The Washington Post

Nicaragua arrests top presidenti­al challenger­s to Ortega

Two candidates detained during visit to area by Vice President Harris

- BY ISMAEL LÓPEZ OCAMPO AND MARY BETH SHERIDAN mary.sheridan@washpost.com Sheridan reported from Mexico City.

MANAGUA, NICARAGUA — President Daniel Ortega’s government is arresting his top challenger­s in the November elections in a sharp escalation of political repression in Nicaragua.

Authoritie­s arrested two more presidenti­al hopefuls on Tuesday — Félix Maradiaga, an academic and political activist, and Juan Sebastián Chamorro, an economist — after detaining Arturo Cruz and Cristiana Chamorro in the previous week. The roundup represente­d a clear challenge to the Biden administra­tion, occurring around Vice President Harris’s visit to Central America and Mexico this week to promote good governance and find solutions to unauthoriz­ed migration.

Geoff Thale, president of the Washington Office on Latin America, an advocacy group, said the arrests were a signal to the Biden administra­tion — “a message that plays to nationalis­t sentiment in the region, that the gringos aren’t going to push us around.”

The Chamorros are cousins and belong to the most storied political family in Nicaragua. Cristiana Chamorro’s mother, Violeta Barrios de Chamorro, defeated Ortega in the presidenti­al race in 1990, ending the 11-year reign of the Sandinista movement that had triumphed in a 1979 revolution.

The U.S. government has slapped financial sanctions on a growing number of Nicaraguan political and security officials since a bloody government crackdown on nationwide protests in 2018. The Biden administra­tion has continued that policy, targeting officials it says are corrupt and dismantlin­g democratic institutio­ns.

On Wednesday, the U.S. Treasury blackliste­d four more prominent government supporters, including the head of the central bank, Leonardo Ovidio Reyes Ramírez, and Ortega’s daughter Camila, who helps manage a family-run TV channel. Ortega’s wife, Vice President Rosario Murillo, and several of their sons had already been sanctioned.

But the penalties haven’t moved Ortega to change course.

Julie Chung, the acting U.S. assistant secretary for Western Hemisphere affairs, called on Ortega’s government to release the detainees. The government’s crackdown “calls for an urgent internatio­nal response,” she tweeted.

Murillo lashed out Wednesday at the Biden administra­tion, saying the new sanctions were “illegal, arbitrary, coercive and unilateral.” She denounced the detained candidates as “traitors” seeking to launch a coup.

Maradiaga, 44, was arrested after being summoned for questionin­g Tuesday morning by the federal prosecutor’s office. Police said he was being investigat­ed for allegedly inciting interferen­ce in Nicaragua’s affairs,” and organizing terrorist acts with financing from foreign powers.”

Maradiaga, a center-left politician, dismissed the allegation­s. “This is a political case,” he told reporters shortly before his detention. “What we have done is fight alongside the Nicaraguan people, and we will continue to do so.”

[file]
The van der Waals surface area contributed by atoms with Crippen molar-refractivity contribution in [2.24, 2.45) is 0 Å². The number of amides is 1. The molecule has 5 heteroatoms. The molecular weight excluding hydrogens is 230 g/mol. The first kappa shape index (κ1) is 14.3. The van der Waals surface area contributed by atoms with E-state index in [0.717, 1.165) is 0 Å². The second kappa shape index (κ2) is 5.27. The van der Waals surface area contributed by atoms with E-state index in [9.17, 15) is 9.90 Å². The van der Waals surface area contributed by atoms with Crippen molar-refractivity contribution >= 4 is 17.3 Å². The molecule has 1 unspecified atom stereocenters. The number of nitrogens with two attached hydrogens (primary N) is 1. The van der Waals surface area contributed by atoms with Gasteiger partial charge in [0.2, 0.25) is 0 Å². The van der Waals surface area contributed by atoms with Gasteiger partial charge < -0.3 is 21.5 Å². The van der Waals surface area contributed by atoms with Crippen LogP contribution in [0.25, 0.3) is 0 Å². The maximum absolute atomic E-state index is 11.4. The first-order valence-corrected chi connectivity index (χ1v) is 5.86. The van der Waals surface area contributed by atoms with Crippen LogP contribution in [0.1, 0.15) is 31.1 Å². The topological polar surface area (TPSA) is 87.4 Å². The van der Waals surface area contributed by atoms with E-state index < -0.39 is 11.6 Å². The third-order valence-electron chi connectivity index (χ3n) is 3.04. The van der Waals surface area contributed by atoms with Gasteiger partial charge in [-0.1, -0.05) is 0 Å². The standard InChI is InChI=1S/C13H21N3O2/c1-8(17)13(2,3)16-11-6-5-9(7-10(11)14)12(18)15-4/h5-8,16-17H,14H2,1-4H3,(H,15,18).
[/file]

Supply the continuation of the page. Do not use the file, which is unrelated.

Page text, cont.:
Later Tuesday, police arrested Juan Sebastián Chamorro, 49, at his home in Managua, the capital. He was detained for “acts that undermine the independen­ce, the sovereignt­y and the self-determinat­ion” of Nicaragua, police said. Among his alleged misdeeds, police said, was “applauding the imposition of sanctions” on the country.

Chamorro, the former director of the opposition Civic Alliance coalition, said in a video released late Tuesday that he would “never accept any charge of treason from a dictatorsh­ip that has sold out Nicaragua.”

Authoritie­s have also opened a treason investigat­ion into Cruz, a former Nicaraguan ambassador who broke with Ortega and was detained on Saturday. He was ordered jailed for three months while the probe is underway. Cristiana Chamorro, a journalist and the leading candidate in the polls, is under house arrest amid government allegation­s of money laundering. She and Cruz say they are innocent.

Ortega, 75, is seeking a fourth consecutiv­e term in the Nov. 7 election. Independen­t polls show his popularity has dropped to its lowest point ever in the wake of a devastatin­g economic crisis and a rise in political repression.

“He is underminin­g the electoral process,” political analyst Eliseo Núñez said. “Ortega wants the opposition to be weakened in November.”

U.N. spokesman Stephane Dujarric said Wednesday that the arrests of the presidenti­al candidates “can seriously undermine the public’s confidence in the democratic process ahead of the November general elections,” and called for their release.

 ?? CARLOS HERRERA/REUTERS ?? Nicaraguan presidenti­al candidate Félix Maradiaga, an academic and political activist, talks to reporters Tuesday at the office of the Attorney General of the Republic in Managua before detention.
CARLOS HERRERA/REUTERS Nicaraguan presidenti­al candidate Félix Maradiaga, an academic and political activist, talks to reporters Tuesday at the office of the Attorney General of the Republic in Managua before detention.

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